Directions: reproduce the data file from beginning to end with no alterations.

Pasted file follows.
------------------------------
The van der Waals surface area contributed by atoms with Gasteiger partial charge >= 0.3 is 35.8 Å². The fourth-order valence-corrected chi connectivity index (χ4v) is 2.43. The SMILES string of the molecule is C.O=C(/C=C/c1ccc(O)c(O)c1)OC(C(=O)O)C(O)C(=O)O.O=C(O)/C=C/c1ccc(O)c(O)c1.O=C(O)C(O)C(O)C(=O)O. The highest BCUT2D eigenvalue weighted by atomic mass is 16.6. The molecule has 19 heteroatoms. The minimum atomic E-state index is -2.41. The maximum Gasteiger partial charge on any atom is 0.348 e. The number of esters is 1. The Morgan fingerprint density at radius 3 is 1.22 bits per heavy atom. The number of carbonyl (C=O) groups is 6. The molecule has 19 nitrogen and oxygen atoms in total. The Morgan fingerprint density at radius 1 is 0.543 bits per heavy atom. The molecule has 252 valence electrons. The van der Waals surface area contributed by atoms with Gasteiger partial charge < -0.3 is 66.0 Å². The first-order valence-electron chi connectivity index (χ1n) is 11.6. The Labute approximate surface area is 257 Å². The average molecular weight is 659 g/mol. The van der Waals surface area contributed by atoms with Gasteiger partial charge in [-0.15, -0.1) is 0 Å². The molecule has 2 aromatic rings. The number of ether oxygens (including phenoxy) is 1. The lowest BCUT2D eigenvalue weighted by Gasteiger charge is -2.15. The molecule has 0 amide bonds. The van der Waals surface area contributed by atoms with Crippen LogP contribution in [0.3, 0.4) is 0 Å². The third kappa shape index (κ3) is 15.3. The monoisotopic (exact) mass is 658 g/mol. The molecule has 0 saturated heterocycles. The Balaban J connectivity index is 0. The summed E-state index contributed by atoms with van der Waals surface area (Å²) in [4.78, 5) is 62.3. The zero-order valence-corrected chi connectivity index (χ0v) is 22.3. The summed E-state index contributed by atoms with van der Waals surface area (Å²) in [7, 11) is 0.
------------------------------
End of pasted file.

The van der Waals surface area contributed by atoms with Gasteiger partial charge >= 0.3 is 35.8 Å². The fourth-order valence-corrected chi connectivity index (χ4v) is 2.43. The SMILES string of the molecule is C.O=C(/C=C/c1ccc(O)c(O)c1)OC(C(=O)O)C(O)C(=O)O.O=C(O)/C=C/c1ccc(O)c(O)c1.O=C(O)C(O)C(O)C(=O)O. The highest BCUT2D eigenvalue weighted by atomic mass is 16.6. The molecule has 19 heteroatoms. The minimum atomic E-state index is -2.41. The maximum Gasteiger partial charge on any atom is 0.348 e. The number of esters is 1. The Morgan fingerprint density at radius 3 is 1.22 bits per heavy atom. The number of carbonyl (C=O) groups is 6. The molecule has 19 nitrogen and oxygen atoms in total. The Morgan fingerprint density at radius 1 is 0.543 bits per heavy atom. The molecule has 252 valence electrons. The van der Waals surface area contributed by atoms with Gasteiger partial charge < -0.3 is 66.0 Å². The first-order valence-electron chi connectivity index (χ1n) is 11.6. The Labute approximate surface area is 257 Å². The average molecular weight is 659 g/mol. The van der Waals surface area contributed by atoms with Gasteiger partial charge in [-0.15, -0.1) is 0 Å². The molecule has 2 aromatic rings. The number of ether oxygens (including phenoxy) is 1. The lowest BCUT2D eigenvalue weighted by Gasteiger charge is -2.15. The molecule has 0 amide bonds. The van der Waals surface area contributed by atoms with Crippen LogP contribution in [0.3, 0.4) is 0 Å². The third kappa shape index (κ3) is 15.3. The monoisotopic (exact) mass is 658 g/mol. The molecule has 0 saturated heterocycles. The Balaban J connectivity index is 0. The summed E-state index contributed by atoms with van der Waals surface area (Å²) in [4.78, 5) is 62.3. The zero-order valence-corrected chi connectivity index (χ0v) is 22.3. The summed E-state index contributed by atoms with van der Waals surface area (Å²) in [7, 11) is 0.